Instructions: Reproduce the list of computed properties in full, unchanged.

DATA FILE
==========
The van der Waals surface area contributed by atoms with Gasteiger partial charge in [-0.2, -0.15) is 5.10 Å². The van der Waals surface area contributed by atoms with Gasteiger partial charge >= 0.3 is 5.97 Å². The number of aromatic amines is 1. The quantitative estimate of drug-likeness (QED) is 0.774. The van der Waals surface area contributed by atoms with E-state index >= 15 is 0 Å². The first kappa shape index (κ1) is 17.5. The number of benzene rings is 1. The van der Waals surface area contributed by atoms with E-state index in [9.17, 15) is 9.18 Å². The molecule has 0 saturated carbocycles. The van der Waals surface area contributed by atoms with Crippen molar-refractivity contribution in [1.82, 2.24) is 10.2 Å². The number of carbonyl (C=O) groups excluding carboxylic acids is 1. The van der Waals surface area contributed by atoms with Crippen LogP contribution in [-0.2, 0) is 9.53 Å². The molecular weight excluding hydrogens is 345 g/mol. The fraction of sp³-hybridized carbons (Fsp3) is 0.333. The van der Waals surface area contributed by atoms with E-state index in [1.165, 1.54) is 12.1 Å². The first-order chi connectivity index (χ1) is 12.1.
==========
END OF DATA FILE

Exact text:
The van der Waals surface area contributed by atoms with Gasteiger partial charge in [-0.2, -0.15) is 5.10 Å². The van der Waals surface area contributed by atoms with Gasteiger partial charge >= 0.3 is 5.97 Å². The number of aromatic amines is 1. The quantitative estimate of drug-likeness (QED) is 0.774. The van der Waals surface area contributed by atoms with E-state index >= 15 is 0 Å². The first kappa shape index (κ1) is 17.5. The number of benzene rings is 1. The van der Waals surface area contributed by atoms with E-state index in [9.17, 15) is 9.18 Å². The molecule has 0 saturated carbocycles. The van der Waals surface area contributed by atoms with Crippen molar-refractivity contribution in [1.82, 2.24) is 10.2 Å². The number of carbonyl (C=O) groups excluding carboxylic acids is 1. The van der Waals surface area contributed by atoms with Crippen LogP contribution in [-0.2, 0) is 9.53 Å². The molecular weight excluding hydrogens is 345 g/mol. The fraction of sp³-hybridized carbons (Fsp3) is 0.333. The van der Waals surface area contributed by atoms with E-state index in [1.165, 1.54) is 12.1 Å². The first-order chi connectivity index (χ1) is 12.1.